This is the divine truth that is eternal, permanent and constant, and it is an unchanging truth that we need now, more than ever. In these days of uncertainty and unwanted change, it is so easy for us, like Israel before us, to spend our days despairing that we, also, are like the grass; that as this world spins out of control our lives and living amount to nothing as we wither and fade; that our lives are fragile and impermanent. And yet, their good news is ours as well: we are assured in the midst of it all that “the word of our God will stand forever.” There is hope; we will know the comfort of a Savior, and we will be the recipients of his promised new heaven and new earth.
And I don’t know about you, but I will confess to you all that I need that kind of tender comfort, now more than ever. I depend on that divine hope, and I am yearning for that peace: a hope that finds its advent in a tiny baby born in a manger of Bethlehem; a peace that is made real in a Savior, who is Christ the Lord; a promise of love unending that is coming soon, and very soon, and will come to full fruition in his kingdom to come.
Yes, salvation is coming; perhaps it might not seem it at present; but there will be that moment when “the glory of the LORD will be revealed, and all people shall see it together, for the mouth of the LORD has spoken.” It will come to pass by God’s grace and in God’s good time…
…and in the meantime, we prepare the way.
Another interesting aspect of this particular passage of scripture: that call to “prepare the way of the LORD, to make straight in the desert a highway for our God” would have actually have been to the people of Israel a familiar call to action. It was in fact fairly common in those days that when royalty was to visit a particular village, the whole town would rally for weeks ahead of time to get things ready; not only sprucing up the village itself but also by repairing the road that leads into the village. Instead of winding pathways where cattle and sheep had trodden, they’d work to make the way straight; they’d smooth out the bumps and fill in the wagon wheel ruts; if they could they’d even flatten out the hills and fill in the valleys, all to create a smooth, easy entrance to their village.
Hard work, to be sure, but necessary work to pay homage to this one who was about to come to them. So when they heard this call to prepare the way of the Lord, they understood that there was much work to be done; but not in terms of landscaping, but rather in the repaving of their own lives in anticipation of God’s coming, to examine their very lives in the light of their own exile and clear out the rough places; to remove anything that might hinder their allegiance and obedience to God.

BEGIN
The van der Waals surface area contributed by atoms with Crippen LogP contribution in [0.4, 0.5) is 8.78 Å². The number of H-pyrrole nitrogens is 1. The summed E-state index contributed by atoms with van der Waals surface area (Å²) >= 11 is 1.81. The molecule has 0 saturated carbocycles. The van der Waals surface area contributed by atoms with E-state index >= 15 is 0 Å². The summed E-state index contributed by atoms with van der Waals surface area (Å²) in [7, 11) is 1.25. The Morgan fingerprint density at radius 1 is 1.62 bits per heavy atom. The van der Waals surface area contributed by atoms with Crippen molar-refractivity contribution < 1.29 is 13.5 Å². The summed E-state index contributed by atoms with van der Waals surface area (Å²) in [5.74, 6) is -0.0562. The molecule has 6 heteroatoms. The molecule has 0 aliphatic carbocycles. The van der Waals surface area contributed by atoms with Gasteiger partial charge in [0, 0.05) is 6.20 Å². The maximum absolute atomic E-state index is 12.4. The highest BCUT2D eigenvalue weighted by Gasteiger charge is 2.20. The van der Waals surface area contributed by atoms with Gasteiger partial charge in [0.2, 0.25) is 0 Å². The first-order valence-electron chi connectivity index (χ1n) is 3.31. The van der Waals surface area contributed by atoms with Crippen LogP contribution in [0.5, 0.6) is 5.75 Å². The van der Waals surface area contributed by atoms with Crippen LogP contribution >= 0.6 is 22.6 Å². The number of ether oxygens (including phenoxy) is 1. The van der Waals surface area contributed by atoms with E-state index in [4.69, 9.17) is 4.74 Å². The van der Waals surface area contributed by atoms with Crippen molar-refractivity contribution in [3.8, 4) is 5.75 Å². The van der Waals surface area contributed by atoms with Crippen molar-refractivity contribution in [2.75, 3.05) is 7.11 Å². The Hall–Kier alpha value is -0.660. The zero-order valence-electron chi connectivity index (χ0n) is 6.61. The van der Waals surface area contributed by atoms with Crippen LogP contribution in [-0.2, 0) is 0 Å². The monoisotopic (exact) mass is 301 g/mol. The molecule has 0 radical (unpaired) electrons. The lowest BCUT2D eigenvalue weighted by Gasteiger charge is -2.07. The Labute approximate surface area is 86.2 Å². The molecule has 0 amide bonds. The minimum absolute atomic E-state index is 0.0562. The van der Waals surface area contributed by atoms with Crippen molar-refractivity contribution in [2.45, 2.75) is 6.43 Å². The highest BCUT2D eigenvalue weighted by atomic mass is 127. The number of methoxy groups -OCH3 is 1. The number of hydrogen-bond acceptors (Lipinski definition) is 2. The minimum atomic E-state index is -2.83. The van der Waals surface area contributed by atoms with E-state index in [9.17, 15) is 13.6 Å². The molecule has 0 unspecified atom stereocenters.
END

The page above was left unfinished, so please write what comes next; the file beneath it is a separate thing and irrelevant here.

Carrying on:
But here’s the thing: it was ever and always work meant to be done gladly. It was work that was to be done in joyous anticipation and without fear of failure; it was, in fact, work intended as a shout of triumph: “Get you up to a high mountain, O Zion, herald of good tidings; lift up your voice with strength, O Jerusalem, herald of good tidings, lift it up, do not fear; say to the cities of Judah, ‘Here is your God!’” What’s very clear here is that there’s a real sense of urgency about what God is doing and what’s about to happen, and so shouting it from the mountaintops is most certainly the first and best response… and that’s both the good news and the challenge of this passage for you and for me. Because right now in the midst of this ever whirling, twirling world, the unchanging God is coming to change our world and our lives once and for all… the Savior is coming and the glory of the Lord is about to be revealed, and question is, are we ready for it?
Have we made the changes necessary to welcome his coming? Is what we’re doing today different because of what’s going to happen tomorrow? Have own cleared out the rubble of our own particular desert wildernesses so to make a highway for God? Are we ready to “boldly go,” as it were, atop that mountain and shout the good news of his coming by word and by our very lives, or will we simply be content to stay as the grass, here today and gone tomorrow?
How we answer those questions, you and I, not only matters for us in our own journeys in this advent season, but also makes all the difference in a world that needs Christmas right now, more than ever. No, there may not be peace on earth right now, and our lives in this ever-changing world certainly carry more than a modicum of injustice and struggle; but just as God fulfilled his promise of a birth of a Savior, the day will also come when all our hopes and longings are fulfilled. In the meantime, however, it falls to you and I as followers of Christ and true “advent people,” to wait, watch and prepare for that blessed moment to come; boldly and joyfully heralding the good tidings of his coming into the world and into our lives.
So let your voices be heard, beloved… lift it up, do not fear, for the glory of the Lord will be revealed!
Thanks be to God!
AMEN and AMEN.